PSL (rifle)

The PSL (Romanian: Puşcă Semiautomată cu Lunetă model 1974, "scoped semi-automatic rifle") is a Romanian military designated marksman rifle. It is also called PSL-54C, Romak III, FPK and SSG-97 (Scharfschützengewehr - 1997). Though similar in appearance to the SVD Dragunov, the PSL rifle is actually based on the RPK light machine gun.

PSL (rifle)
Class Manportable
Type Rifles
Manufacturer ROMARM
Origin Romania
Country Name Origin Year
Romania 1974
Country Name Operational Year Retirement Year
Romania 1974 View
ManufacturerName Production From Production To Quantity
ROMARM View

The project to develop the PSL commenced after the Soviet Union ceased sharing technical information and exporting military equipment (including the SVD Dragunov) to Romania, as a consequence of the latter's refusal to join the Invasion of Czechoslovakia.

PSL rifles were originally made at the Regia Autonoma pentru Productia de Tehnica Militara - RATMIL Cugir arsenal in Cugir, Romania. After a consolidation of military arsenals when Romania joined NATO, production of the PSL is now at the SC Fabrica de Arme Cugir SA (ARMS arsenal) in Cugir, Romania which is completely retooled with all brand new state-of-the-art equipment.

The PSL rifle's primary purpose is to be used by a platoon level designated marksman to engage targets at ranges beyond the capabilities of the standard issue AKM carbines. It is built around a stamped steel receiver similar to that of the RPK light machine gun; having a wider forward section enabling a strengthened, more substantial front trunnion. The PSL's operation is the same long stroke piston action of the Kalashnikov family of weapons. Its appearance is similar to the Dragunov sniper rifle yet not one single part interchanges between the rifles.

The PSL is chambered for the same venerable 7.62×54mmR (rimmed) cartridge as the Dragunov, and feeds from a ten-round detachable box magazine. The magazine used on the PSL differs from that of Dragunov models in that it is stamped with an X shaped pattern on the side, rather than the waffle style stamp found on the Russian and Chinese magazines. The magazines, though they are similar in shape and size, are not interchangeable between the Dragunov and PSL without modification.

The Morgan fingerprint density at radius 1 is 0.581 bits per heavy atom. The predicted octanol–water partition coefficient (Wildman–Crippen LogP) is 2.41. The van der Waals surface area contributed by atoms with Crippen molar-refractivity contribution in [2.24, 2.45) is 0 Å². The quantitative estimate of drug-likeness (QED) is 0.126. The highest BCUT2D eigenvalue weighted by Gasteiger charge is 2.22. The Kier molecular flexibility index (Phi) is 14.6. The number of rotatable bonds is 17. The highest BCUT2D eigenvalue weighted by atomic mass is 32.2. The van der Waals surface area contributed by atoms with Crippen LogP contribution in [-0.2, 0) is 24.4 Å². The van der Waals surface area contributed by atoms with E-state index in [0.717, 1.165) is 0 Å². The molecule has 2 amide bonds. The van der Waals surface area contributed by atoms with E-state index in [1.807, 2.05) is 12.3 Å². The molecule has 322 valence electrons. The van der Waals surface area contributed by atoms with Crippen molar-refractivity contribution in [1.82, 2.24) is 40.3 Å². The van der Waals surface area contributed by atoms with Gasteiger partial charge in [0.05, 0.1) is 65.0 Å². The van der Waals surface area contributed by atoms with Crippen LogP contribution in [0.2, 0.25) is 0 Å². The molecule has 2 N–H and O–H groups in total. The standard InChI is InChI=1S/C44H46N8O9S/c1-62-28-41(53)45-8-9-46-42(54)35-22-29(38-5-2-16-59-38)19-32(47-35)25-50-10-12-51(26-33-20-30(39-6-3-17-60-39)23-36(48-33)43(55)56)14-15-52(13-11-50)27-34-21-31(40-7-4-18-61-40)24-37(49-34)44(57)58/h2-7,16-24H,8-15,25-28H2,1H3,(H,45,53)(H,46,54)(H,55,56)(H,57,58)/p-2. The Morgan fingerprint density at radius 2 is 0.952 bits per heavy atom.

The PSL has been in service in Romania since the 1970s and is widely sold on the world market. They are frequently encountered in Iraq where they appear to be quite popular. The simplicity of the rifle makes it ideal for soldiers to use and maintain. The action, being a variant of the AKM's, is extremely reliable despite lack of maintenance, and is particularly forgiving of sand and other debris. The scope's reticle pattern is easy to use and makes range estimation quick and reasonably accurate without any mathematical calculations necessary. With some simple instruction an average individual can be issued a PSL and successfully engage targets at ranges that far exceed the accurate capabilities of non-scoped assault rifles like the AKM, AK-47, etc. Accuracy varies greatly, however, between individual rifles to a greater extent to other rifles in its class, probably due to insufficient quality control during the manufacturing process. In the hands of a capable shooter and with quality ammunition such as 7N1 and 7N14 a PSL is capable of 1 Minute of angle (approximately 1" at 100 yards) or less while the rifles on the other end of the spectrum are only capable of about 3 MOA.

PSL rifles have some notable features, the skeleton stock is somewhat similar to the Dragunov's but includes an interesting corrugated and spring-loaded stamped steel buttplate. When the rifle is fired this helps reduce the felt recoil to a degree. The cheek riser on the comb of the stock is angled to benefit the right-handed shooter primarily. Some owners feel the cheek pad is not high enough to adequately attain a rigid cheek weld and have to make do with a chin weld.

The butt stock is much shorter than most Western shooters are used to. This is because Romanian soldiers often operate in very cold climates and wear thick winter coats while operating. In theory, a rubber stock extender is to be fitted during warm weather but one is not issued with the rifle.

Type Designated marksman rifle
Place of origin Romania
Service history
In service 1974–present
Used by Afghanistan
Bangladesh
Ethiopia
Iraq
Moldova
Nicaragua
Romania
North Korea
Ukraine
Wars Romanian Revolution, Gulf War, War in Afghanistan (2001–present), Iraq War,Libyan Civil War, Syrian Civil War, War in Donbass
Production history
Designed 1970s
Manufacturer Fabrica de Arme Cugir SA (ROMARM consortium)
Specifications
Weight 4.31 kg (9.5 lb) (empty with scope)
Length 1,150 mm (45.3 in)
Barrel length 620 mm (24.4 in)
Cartridge 7.62×54mmR,
7.62×51mm NATO
Caliber 7.62 mm
Action Gas-operated, long stroke;semi-automatic
Rate of fire 30 rpm
Muzzle velocity 830 m/s (2,723.1 ft/s) with 10 grams (154 gr) projectile (7N14)
Effective firing range 800-1000 m
Maximum firing range ~3000 metres
Feed system 10 round detachable box magazine
Sights LPS-4 scope with Tritium illuminated reticle + iron tangent sights.

End notes